Although some players—like Dick Metz, 72—were old enough to have appeared in the first Masters in 1934, the USGA did not retreat from its position that if the tournament is a national championship, the course should dish out more punishment than it absorbs. Winged Foot East, while a shade shorter than the club's West Course—the site of the 1929, 1959 and 1974 U.S. Opens—more than equals it in degree of difficulty. The East's devilishly contoured and elevated greens require finesse rather than strength and present challenge enough for a par of 36-35—71. De Vicenzo, for instance, missed a five-foot birdie putt on the 6th hole and left himself with a six-foot comeback. "These greens make you putt to the hole, not at it," explained Campbell, an amateur who is also a vice-president of the USGA.
The USGA decreed that the players would have to walk, that there would be no golf carts, as there are in some senior tournaments. On steamy Friday, with the sky white with pollution, many of the competitors were haggard as they trooped into the scorer's tent behind the 18th green. Said de Vicenzo, who achieved unwanted immortality by signing an incorrect scorecard in the 1968 Masters, thereby eliminating himself from a playoff: "In my country we stay in bed when the weather like this."
But while the tournament had its serious side—a lot of players were walking around with long faces after no one matched, much less broke, par in the opening round on Thursday—there was a sense of conviviality missing at most golf tournaments. It was like a class reunion. Former Masters champion Claude Harmon, for 33 years head pro at Winged Foot until he retired in 1977, was holding court again in the upstairs locker room. When Bolt said he liked the weather hot and humid, someone remembered that it was 102° when Tommy won the U.S. Open in Tulsa in 1958. And as de Vicenzo strolled through the parking lot on Saturday night, the leader by two strokes after three rounds, another competitor called out, "Good luck, Roberto." Said de Vicenzo, "See, that is the difference between now and the old days."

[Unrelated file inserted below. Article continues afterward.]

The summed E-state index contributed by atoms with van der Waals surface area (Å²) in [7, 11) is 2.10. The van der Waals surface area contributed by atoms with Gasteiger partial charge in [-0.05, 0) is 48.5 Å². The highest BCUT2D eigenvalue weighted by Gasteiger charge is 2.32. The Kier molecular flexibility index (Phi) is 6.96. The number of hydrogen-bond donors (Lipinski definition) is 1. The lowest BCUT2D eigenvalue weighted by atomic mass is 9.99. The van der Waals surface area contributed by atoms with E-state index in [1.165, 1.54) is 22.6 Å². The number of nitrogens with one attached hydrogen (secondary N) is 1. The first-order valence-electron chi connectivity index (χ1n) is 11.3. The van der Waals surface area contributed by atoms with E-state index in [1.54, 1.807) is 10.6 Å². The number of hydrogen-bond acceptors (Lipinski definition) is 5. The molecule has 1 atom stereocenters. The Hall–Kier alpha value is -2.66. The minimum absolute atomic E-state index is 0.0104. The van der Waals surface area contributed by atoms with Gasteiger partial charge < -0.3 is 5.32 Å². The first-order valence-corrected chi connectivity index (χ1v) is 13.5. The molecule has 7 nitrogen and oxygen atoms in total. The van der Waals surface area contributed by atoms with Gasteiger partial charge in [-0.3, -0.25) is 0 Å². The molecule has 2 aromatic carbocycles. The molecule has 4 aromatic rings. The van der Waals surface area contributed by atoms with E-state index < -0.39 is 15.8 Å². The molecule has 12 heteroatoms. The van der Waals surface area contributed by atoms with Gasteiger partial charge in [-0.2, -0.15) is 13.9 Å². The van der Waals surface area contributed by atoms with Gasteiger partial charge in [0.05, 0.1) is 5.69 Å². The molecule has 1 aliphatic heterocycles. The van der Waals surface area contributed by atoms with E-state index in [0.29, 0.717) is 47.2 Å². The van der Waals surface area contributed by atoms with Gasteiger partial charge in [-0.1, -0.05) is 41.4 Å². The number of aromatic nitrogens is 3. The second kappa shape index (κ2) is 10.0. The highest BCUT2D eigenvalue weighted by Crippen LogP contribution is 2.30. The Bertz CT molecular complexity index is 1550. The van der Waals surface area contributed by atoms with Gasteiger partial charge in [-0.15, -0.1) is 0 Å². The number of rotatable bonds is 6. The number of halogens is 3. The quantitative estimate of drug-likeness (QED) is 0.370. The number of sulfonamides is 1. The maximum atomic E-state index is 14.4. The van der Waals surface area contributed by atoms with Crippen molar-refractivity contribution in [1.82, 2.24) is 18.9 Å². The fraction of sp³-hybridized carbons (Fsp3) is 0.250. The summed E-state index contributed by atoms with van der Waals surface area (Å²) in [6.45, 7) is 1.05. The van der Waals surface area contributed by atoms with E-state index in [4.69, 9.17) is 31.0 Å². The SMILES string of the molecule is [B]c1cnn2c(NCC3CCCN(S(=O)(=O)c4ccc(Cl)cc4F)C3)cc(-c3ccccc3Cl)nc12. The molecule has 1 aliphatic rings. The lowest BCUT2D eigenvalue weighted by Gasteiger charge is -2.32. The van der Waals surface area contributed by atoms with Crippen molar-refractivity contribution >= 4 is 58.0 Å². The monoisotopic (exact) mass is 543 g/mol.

The night before, after two rounds, the tournament had seemed to belong to Campbell, a 57-year-old insurance broken from Huntington, W. Va. and the country's quintessential amateur—he has played in 35 U.S. Amateurs, winning once, and been on eight Walker Cup teams. That afternoon he had fired the week's first subpar round, a 68, and moved into the lead with a two-over 144, a stroke up on Wall and another ahead of Boros.
Campbell is the reigning U.S. Senior Amateur champion and a man familiar with the term "old." He uses old golf clubs (he bought his current woods 25 years ago), drives old cars (a '55 Imperial), wears old clothes and believes in the old-fashioned work ethic. He limits his golf to weekends and sporadic evening play when he tours the course with his golden retriever.
That is not to say that Campbell does not take the game seriously. A few years ago he needed an operation on his shoulder to repair the accumulated damage from hitting practice balls hour after hour. During the operation, the surgeon put Campbell's arm through a complete simulated backswing before he sewed him up, just to make certain the golfer could pursue his passion upon recovery.
Tied with de Vicenzo for fourth place at the halfway point was the famous raconteur Al Besselink, 58. After rounds of 75-72, Bessy visited the press room. "I play out of the Jockey Club in Las Vegas," he said. "I'm the director of golf, but we don't have a golf course. The first time I pulled up in front of the place, the doorman said, 'You can't park your car there.' I said, 'Listen. Go get some paint and put my name on that spot.' That's where I've parked ever since. That's the kind of job I have, because my best friend owns the place."